MW3 Website Dispute Ends in Favor of Activision
A few months ago, it was discovered that the domain ModernWarfare3.com was not owned by Activision. Not only that, it was apparently owned by someone whos not a particularly big fan of the Call of Duty series, and he made sure the website demonstrated that. This prompted Activision to file a complaint in order to secure control of the domain, which it has now been granted.
The domain was first registered on March 26, 2009. For part of this time, it hosted anti-Call of Duty content; for instance, one particular section read, "Modern Warfare is crap. On November 8, 2011, the most over-hyped first-person action series of all-time returns with the copy and paste sequel to the lackluster Call of Duty: Modern Warfare 2. Check out the E3 2011 gameplay demo featuring the Black Tuesday level for a look at the epic fail of the campaign. Pre-Order Call of Duty MW3 Today for Xbox 360, PS3, and PC to secure exclusive bonuses only available online for Modern Warfare 3 fanboys who dont know that Battlefield 3 is the better game."
Other areas reference Modern Warfare 3s biggest competitor, Battlefield 3, as being "the better game." A note at the bottom of the page did make it clear the site isnt official or owned by Activision. The design of the site itself wouldnt make that clear, however, and its not as if the average website visitor makes a habit of reading the footer.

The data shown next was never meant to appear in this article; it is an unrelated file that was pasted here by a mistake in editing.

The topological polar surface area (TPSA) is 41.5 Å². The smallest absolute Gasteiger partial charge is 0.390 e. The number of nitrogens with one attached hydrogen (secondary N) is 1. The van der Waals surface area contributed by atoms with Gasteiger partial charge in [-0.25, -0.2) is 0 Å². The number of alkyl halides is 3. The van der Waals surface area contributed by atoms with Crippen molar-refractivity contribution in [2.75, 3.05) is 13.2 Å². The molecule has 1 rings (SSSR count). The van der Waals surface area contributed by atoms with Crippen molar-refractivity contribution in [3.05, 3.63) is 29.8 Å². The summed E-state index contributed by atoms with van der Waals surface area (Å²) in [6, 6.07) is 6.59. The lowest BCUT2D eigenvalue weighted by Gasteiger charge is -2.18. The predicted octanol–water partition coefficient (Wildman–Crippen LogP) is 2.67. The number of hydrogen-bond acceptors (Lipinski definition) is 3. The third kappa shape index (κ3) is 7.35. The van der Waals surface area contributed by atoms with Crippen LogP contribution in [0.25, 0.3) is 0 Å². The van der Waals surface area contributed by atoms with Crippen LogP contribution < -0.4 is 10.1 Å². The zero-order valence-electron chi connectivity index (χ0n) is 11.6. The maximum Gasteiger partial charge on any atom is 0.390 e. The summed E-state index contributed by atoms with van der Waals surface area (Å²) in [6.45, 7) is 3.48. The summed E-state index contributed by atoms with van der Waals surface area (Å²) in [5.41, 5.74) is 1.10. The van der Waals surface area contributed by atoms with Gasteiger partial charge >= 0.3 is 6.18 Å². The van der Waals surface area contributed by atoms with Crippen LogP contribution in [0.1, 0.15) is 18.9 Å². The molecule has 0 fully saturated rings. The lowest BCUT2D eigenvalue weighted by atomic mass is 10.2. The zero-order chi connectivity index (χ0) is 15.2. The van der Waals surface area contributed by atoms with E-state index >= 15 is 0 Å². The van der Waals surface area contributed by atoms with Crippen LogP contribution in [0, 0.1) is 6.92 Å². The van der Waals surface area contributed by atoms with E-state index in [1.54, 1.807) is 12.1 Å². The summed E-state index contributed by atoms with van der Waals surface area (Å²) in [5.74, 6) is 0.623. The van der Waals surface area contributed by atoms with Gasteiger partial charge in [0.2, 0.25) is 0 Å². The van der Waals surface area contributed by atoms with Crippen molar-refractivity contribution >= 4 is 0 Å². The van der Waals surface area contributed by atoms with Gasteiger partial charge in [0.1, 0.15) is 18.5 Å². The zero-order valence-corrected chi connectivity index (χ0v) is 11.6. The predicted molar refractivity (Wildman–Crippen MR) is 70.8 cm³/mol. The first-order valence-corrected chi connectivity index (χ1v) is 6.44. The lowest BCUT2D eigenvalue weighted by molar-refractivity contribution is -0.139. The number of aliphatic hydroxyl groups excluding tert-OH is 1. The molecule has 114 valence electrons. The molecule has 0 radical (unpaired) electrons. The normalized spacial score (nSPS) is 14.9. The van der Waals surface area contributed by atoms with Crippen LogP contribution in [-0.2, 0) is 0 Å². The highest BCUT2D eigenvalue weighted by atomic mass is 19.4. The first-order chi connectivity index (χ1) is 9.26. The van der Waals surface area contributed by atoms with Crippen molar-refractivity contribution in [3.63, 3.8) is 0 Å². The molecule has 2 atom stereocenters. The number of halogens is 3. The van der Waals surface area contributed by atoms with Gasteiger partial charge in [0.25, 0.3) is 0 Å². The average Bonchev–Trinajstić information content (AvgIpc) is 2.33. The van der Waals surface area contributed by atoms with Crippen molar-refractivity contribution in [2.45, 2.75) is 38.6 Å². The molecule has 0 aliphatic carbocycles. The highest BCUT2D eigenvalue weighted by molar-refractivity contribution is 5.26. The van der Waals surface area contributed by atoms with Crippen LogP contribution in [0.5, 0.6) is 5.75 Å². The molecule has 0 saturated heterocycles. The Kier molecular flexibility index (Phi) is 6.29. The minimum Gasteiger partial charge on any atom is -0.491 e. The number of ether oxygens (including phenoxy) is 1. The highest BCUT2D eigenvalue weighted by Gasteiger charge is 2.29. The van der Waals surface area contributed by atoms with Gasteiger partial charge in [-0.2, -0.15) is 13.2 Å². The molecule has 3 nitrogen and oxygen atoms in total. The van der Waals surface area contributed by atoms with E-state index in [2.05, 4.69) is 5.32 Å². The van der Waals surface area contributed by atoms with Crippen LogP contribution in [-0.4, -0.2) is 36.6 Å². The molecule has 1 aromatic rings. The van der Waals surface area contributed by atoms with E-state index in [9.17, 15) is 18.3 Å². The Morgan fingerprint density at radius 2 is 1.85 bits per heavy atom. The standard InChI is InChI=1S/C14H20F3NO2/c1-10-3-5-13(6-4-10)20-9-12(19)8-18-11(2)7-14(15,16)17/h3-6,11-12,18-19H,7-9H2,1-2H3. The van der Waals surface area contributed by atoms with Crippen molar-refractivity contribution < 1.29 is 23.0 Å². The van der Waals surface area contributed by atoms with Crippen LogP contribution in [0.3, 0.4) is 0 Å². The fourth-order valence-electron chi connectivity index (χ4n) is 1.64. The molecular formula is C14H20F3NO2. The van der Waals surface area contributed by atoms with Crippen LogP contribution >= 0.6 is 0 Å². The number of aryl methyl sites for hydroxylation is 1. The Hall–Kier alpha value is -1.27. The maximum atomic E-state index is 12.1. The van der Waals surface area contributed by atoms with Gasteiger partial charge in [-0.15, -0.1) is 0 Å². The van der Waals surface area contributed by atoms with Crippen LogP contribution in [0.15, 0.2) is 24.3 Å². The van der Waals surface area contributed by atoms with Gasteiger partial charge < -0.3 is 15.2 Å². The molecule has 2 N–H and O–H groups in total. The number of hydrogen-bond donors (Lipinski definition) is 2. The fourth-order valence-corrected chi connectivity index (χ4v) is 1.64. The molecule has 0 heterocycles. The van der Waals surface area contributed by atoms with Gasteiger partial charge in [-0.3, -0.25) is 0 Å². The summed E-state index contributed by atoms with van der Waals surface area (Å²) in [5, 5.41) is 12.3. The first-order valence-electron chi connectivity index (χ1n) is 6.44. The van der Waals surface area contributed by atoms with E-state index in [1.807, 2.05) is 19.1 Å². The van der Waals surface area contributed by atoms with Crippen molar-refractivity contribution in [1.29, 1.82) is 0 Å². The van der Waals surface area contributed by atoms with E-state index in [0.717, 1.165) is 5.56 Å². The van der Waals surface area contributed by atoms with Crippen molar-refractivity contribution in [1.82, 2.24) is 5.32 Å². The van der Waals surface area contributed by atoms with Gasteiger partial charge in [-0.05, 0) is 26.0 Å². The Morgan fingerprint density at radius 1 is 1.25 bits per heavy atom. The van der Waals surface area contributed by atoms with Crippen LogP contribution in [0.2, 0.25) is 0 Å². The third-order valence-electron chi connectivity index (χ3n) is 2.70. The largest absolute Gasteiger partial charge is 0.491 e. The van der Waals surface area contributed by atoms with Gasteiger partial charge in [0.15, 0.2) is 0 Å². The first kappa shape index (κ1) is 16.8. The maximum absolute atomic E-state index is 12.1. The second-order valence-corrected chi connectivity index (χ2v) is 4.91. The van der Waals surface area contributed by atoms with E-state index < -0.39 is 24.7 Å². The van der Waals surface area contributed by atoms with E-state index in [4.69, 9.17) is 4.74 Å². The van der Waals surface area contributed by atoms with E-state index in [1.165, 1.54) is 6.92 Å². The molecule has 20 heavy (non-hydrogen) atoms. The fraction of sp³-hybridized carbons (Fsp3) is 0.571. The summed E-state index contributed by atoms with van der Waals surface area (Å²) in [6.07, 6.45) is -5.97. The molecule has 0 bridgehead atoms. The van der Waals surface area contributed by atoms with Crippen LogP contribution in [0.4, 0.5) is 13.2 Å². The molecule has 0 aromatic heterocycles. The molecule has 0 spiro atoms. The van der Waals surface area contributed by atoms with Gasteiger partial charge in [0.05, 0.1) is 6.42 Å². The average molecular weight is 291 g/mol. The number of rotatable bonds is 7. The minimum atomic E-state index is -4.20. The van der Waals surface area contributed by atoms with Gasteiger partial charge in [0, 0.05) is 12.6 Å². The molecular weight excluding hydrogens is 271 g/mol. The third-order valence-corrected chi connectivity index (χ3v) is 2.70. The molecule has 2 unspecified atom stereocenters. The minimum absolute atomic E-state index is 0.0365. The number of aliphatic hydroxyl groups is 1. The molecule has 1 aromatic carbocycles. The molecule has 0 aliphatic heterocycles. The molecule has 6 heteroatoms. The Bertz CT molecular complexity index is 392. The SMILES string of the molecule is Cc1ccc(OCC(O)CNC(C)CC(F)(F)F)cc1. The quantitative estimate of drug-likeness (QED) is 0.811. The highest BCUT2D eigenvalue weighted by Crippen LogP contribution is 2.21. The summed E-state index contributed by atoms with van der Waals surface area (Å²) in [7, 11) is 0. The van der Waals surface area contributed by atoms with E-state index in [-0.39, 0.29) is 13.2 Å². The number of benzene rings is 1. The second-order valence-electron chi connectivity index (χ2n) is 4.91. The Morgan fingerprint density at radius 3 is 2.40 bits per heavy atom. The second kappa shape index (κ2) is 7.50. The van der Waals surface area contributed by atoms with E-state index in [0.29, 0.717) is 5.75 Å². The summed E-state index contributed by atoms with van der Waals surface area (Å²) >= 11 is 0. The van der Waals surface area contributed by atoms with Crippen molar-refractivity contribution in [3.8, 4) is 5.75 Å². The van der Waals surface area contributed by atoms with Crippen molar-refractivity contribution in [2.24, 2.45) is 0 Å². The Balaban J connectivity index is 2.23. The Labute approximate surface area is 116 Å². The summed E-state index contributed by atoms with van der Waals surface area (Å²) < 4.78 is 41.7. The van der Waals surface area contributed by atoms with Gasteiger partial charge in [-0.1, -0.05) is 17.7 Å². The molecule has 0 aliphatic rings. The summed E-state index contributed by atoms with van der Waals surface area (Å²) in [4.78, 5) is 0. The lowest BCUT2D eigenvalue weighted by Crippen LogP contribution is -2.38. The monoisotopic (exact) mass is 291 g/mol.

At one point, going to ModernWarfare3.com would redirect visitors to the official site of Battlefield 3. EA denied it owned the MW3 domain or that it had anything to do with it. Activision later said it had sent a take-down notice to the domains owner, Anthony Abraham, which is what it feels prompted the sudden redirect.
Shortly after that, Activision decided to take action and file a complaint with the goal of obtaining control of the domain. The criteria necessary for a domain to be canceled or transferred include several things: you must show a domain is "identical or confusingly similar to a trademark," prove the offending domains owner "has no rights or legitimate interests with respect to the domain name," and show that the domain was registered "in bad faith."
Activision said it believed that each of these conditions was met. The decision from the National Arbitration Forum (via Fusible) lists all three of Activisions allegations: it owns the Modern Warfare trademark and claims the domain is "confusingly similar;" Abraham has "no rights or legitimate interests" to the domain; and Abraham is using it in bad faith. Abraham denied all of this and argued that "modern warfare" is a generic term that Activision doesnt have the right to exclusively use. He also claims he made fair use of the domain before being notified of the dispute.
As expected, the decision favored Activision, and control of the domain will be transferred to the publisher. As of this writing, the domain currently goes nowhere, and a whois search still lists Abraham as its owner. Theres no exact time table for when hell have to turn it over, but Activision can rest assured it wont have to worry about ModernWarfare3.com disparaging its products or promoting the competition ever again.
The same cant necessarily be said for ModernWarfare4.com, should that particular name ever be used for a game. Activision doesnt own that domain either, though the owner explains he or she doesnt want money for it.
"We took this domain for opportunistic giggles. If Activision were in a position to buy this domain, Id ask them for a donation to a charity of my choice. Probably Help for Heroes -- you know, those guys that dont get the ability to respawn when the timer hits zero..."
Like Abraham, this person also seems to be a fan of Battlefield. The last question of an FAQ asks, "What now?" with an answer of, "Well, Im buying Battlefield 3.. Fancy a game?"